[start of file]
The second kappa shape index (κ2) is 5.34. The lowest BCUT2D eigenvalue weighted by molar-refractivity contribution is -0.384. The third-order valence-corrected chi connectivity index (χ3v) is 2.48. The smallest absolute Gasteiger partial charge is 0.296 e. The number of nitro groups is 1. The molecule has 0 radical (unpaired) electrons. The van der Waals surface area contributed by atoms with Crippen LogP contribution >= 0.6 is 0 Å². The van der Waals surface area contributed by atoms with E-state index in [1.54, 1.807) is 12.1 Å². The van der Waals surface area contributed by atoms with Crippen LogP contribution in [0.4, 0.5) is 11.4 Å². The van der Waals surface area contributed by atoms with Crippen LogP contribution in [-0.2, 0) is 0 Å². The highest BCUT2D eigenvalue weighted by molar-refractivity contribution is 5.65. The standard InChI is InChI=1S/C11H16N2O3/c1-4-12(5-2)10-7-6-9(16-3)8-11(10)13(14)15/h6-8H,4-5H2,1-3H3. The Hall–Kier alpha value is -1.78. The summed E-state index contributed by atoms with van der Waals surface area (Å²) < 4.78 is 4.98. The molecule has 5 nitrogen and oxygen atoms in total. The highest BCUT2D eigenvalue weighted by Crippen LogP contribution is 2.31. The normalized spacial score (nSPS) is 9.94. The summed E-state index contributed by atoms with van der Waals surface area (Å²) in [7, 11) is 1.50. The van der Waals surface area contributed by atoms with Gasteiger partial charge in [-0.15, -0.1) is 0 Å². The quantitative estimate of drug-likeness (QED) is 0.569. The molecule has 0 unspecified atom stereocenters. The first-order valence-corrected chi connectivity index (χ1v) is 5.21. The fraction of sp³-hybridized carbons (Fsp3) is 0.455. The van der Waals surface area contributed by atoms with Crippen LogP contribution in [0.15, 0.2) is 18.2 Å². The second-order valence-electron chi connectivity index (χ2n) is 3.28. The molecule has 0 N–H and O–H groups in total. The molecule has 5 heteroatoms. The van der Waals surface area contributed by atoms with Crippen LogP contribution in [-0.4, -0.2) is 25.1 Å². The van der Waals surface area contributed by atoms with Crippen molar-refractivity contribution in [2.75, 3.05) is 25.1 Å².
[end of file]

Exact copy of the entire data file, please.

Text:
The second kappa shape index (κ2) is 5.34. The lowest BCUT2D eigenvalue weighted by molar-refractivity contribution is -0.384. The third-order valence-corrected chi connectivity index (χ3v) is 2.48. The smallest absolute Gasteiger partial charge is 0.296 e. The number of nitro groups is 1. The molecule has 0 radical (unpaired) electrons. The van der Waals surface area contributed by atoms with Crippen LogP contribution >= 0.6 is 0 Å². The van der Waals surface area contributed by atoms with E-state index in [1.54, 1.807) is 12.1 Å². The van der Waals surface area contributed by atoms with Crippen LogP contribution in [0.4, 0.5) is 11.4 Å². The van der Waals surface area contributed by atoms with Crippen LogP contribution in [-0.2, 0) is 0 Å². The highest BCUT2D eigenvalue weighted by molar-refractivity contribution is 5.65. The standard InChI is InChI=1S/C11H16N2O3/c1-4-12(5-2)10-7-6-9(16-3)8-11(10)13(14)15/h6-8H,4-5H2,1-3H3. The Hall–Kier alpha value is -1.78. The summed E-state index contributed by atoms with van der Waals surface area (Å²) < 4.78 is 4.98. The molecule has 5 nitrogen and oxygen atoms in total. The highest BCUT2D eigenvalue weighted by Crippen LogP contribution is 2.31. The normalized spacial score (nSPS) is 9.94. The summed E-state index contributed by atoms with van der Waals surface area (Å²) in [7, 11) is 1.50. The van der Waals surface area contributed by atoms with Gasteiger partial charge in [-0.15, -0.1) is 0 Å². The quantitative estimate of drug-likeness (QED) is 0.569. The molecule has 0 unspecified atom stereocenters. The first-order valence-corrected chi connectivity index (χ1v) is 5.21. The fraction of sp³-hybridized carbons (Fsp3) is 0.455. The van der Waals surface area contributed by atoms with Crippen LogP contribution in [0.15, 0.2) is 18.2 Å². The second-order valence-electron chi connectivity index (χ2n) is 3.28. The molecule has 0 N–H and O–H groups in total. The molecule has 5 heteroatoms. The van der Waals surface area contributed by atoms with Crippen LogP contribution in [-0.4, -0.2) is 25.1 Å². The van der Waals surface area contributed by atoms with Crippen molar-refractivity contribution in [2.75, 3.05) is 25.1 Å².